The Online Encyclopedia and Dictionary






Battle of Stamford Bridge

The Battle of Stamford Bridge
Conflict Viking invasion of England
Date Monday, September 25, 1066
Place Stamford Bridge, East Yorkshire
Result Decisive English victory
Norwegian Vikings England
Harald Hardråde Harold Godwinson

The Battle of Stamford Bridge in England is generally considered to mark the end of the Viking era. This battle took place on September 25, 1066, shortly after an invading Norwegian Viking army under King Harald Hardråde defeated the army of the northern earls Edwin of Mercia and Morcar of Northumbria at Gate Fulford two miles south of York.

King Harold Godwinson of England met Harald with an army of his own, taking him by surprise bathing by a river, unarmoured and unprepared, after a legendary forced march from the south of the kingdom.

According to the Anglo-Saxon Chronicle (SA 1066), the Stamford Bridge was immediatly held by a powerful individual Viking who delayed the approaching English; he was finally brought down by a spear from underneath the bridge.

This delay gave Harald Hardråde time to form his army in a circle on high ground and let the English approach uphill with their backs to the river. After a stubborn battle with losses on both sides, although particularly bad for the unarmoured Vikings, Harald Hardråde and Earl Tostig were killed and the Norwegian army was decisively defeated. King Harold Godwinson accepted a truce with the surviving Norwegians, including Hardråde's son Olaf and they were allowed to leave after giving pledges not to attack England again.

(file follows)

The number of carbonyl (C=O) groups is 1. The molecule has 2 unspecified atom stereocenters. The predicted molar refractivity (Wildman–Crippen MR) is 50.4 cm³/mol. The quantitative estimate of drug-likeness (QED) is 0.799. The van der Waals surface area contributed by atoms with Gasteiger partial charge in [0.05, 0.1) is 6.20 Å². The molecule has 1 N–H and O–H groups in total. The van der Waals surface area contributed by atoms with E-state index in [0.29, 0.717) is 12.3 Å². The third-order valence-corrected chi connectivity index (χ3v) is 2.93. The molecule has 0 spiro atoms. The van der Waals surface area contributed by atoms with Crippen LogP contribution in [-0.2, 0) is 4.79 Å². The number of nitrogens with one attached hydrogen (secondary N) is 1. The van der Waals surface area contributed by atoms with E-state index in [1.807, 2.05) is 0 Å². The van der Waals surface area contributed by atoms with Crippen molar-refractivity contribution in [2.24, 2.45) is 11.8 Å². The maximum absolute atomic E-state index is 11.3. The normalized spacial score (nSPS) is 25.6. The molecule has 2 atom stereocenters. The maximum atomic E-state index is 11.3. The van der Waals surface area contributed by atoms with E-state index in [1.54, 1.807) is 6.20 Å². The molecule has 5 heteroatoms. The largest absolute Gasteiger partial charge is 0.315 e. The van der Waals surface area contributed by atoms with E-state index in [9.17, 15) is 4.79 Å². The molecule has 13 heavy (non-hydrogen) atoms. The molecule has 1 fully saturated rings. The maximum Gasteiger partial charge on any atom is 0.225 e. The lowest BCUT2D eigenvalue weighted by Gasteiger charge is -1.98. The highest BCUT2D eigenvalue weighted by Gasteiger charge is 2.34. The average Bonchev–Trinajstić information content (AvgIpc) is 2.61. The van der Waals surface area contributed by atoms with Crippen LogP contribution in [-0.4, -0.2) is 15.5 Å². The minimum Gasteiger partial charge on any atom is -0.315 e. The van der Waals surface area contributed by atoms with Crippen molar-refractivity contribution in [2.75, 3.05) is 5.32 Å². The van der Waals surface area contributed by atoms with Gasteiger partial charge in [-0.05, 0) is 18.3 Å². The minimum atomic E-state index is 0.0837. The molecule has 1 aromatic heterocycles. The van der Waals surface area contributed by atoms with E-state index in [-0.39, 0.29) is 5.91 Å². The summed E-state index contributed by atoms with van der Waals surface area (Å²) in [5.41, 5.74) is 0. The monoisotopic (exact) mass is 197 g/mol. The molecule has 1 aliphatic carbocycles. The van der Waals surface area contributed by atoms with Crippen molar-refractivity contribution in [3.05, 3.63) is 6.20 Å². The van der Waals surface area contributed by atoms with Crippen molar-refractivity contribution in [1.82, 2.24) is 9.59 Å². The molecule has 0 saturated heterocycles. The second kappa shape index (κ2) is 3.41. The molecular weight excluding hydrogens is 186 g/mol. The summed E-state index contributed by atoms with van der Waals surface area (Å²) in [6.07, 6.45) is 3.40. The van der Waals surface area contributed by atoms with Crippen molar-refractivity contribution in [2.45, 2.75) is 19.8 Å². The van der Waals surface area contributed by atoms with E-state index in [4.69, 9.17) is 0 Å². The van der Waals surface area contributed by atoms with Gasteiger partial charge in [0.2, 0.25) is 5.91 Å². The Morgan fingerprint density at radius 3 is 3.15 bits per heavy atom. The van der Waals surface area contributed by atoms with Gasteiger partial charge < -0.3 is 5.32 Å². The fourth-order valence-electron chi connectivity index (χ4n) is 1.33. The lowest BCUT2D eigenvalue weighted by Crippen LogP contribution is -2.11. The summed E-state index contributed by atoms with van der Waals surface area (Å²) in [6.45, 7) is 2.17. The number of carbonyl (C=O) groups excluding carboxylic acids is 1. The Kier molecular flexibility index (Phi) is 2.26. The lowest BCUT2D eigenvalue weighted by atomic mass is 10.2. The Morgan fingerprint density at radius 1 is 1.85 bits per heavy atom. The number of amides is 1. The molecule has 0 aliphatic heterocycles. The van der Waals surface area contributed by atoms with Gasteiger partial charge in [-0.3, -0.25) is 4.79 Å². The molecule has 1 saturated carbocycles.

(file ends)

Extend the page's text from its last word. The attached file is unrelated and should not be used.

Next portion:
This battle marked the end of full scale invasions of England from Scandinavia, and was the turning point of Viking activity in that area.

King Harold's success was not to last, however. Little more than a fortnight after the battle, on October 14, after having marched his army all the way from Yorkshire, he was defeated by William the Conqueror, at the Battle of Hastings. Thus began the Norman Conquest of England.


  • This formation of Harald Hardråde's army is describe by Snorri Sturluson in his Saga of Harald Hardråde which was written around 1240. (Snorri, From the Sagas of the Norse Kings, Dreyer Forlag, 1984) The sagas, however, are historical fiction which Snorri admits in his Prologue, "although we do not know the truth of these, we know, however, of occasions when wise old men have reckoned such things as true." (Snorri, p11)

External links

Last updated: 05-21-2005 10:58:15